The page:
(KIVALINA, Alaska) – Barges delivering equipment, fuel, and supplies arrived in the coastal community of Kivalina, Alaska last month, kicking off construction of the Kivalina Evacuation and School Site Access Road project. The Alaska Department of Transportation and Public Facilities (DOT&PF) used an innovative team approach to deliver this project, located in DOT&PF’s Northern Region.
“Upon this moment lies the future well-being of our people,” said Stanley Hawley, Tribal Administrator for the Native Village of Kivalina, underscoring the urgency and deep need for this project in the face of increased erosion and sea storm intensity.
The project will increase community resilience by constructing a safe, reliable, all-season evacuation road between the community of Kivalina and Kisimigiuqtuq Hill that residents will be able to use in the event of a catastrophic storm or ocean surge. The seven-mile-long road will be constructed with local material, and is estimated to cost $2.5 million per mile. In addition, a 3,200-foot lagoon crossing that will connect the barrier island community to the mainland will also be constructed at an estimated cost of $25 million.
As part of the innovative teaming process, DOT&PF, the Federal Highway Administration, the Northwest Arctic Borough, the Native Village of Kivalina, the City of Kivalina, NANA Regional Corporation, and other permitting and stakeholder agencies delivered the project into the construction phase in less than 22 months. Each member of the team contributed significant resources to bring the project to construction.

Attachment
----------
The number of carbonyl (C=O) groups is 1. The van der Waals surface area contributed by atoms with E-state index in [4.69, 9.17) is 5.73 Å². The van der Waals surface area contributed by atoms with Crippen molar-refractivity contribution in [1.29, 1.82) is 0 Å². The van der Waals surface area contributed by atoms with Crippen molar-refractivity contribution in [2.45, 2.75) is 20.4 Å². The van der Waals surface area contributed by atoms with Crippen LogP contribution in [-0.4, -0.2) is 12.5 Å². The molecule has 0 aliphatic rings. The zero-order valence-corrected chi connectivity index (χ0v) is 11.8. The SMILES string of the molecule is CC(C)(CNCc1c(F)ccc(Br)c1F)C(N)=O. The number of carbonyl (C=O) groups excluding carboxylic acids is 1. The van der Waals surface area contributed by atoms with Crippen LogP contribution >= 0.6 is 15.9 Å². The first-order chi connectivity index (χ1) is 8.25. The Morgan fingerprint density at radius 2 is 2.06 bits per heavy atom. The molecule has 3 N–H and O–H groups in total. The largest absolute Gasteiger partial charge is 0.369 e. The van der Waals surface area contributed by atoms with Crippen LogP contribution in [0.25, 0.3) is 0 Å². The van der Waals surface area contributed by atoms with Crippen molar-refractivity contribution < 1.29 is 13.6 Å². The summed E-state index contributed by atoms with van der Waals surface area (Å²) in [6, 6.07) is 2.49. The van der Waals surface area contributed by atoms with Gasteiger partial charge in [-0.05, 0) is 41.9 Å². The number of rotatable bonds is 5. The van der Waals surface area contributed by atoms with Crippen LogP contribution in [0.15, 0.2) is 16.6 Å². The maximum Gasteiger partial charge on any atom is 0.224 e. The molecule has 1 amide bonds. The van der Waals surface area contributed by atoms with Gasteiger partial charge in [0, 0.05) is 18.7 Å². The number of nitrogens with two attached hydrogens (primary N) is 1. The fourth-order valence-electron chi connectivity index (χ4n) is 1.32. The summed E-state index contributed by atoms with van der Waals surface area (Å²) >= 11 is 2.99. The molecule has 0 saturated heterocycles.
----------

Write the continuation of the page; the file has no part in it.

“Increasing the safety and resilience of our transportation infrastructure and the communities we serve is an essential part of our mission,” said DOT&PF Commissioner Marc Luiken. “This important safety project could not have advanced so quickly without the engagement and hard work of our local partners.”
“I heard first-hand from residents during my visit to Kivalina the importance of this road,” Governor Bill Walker said. “We made a promise to the people of Kivalina to support them as they looked for solutions to build a safe, reliable future for their school – and their community. As Alaskans continue to experience the impacts of coastal erosion and climate change, it’s our responsibility to step up and help.”
The Alaska Department of Transportation and Public Facilities oversees 239 airports, 10 ferries serving 35 communities, more than 5,600 miles of highway and 731 public facilities throughout the state of Alaska. The mission of the department is to “Keep Alaska Moving through service and infrastructure.”
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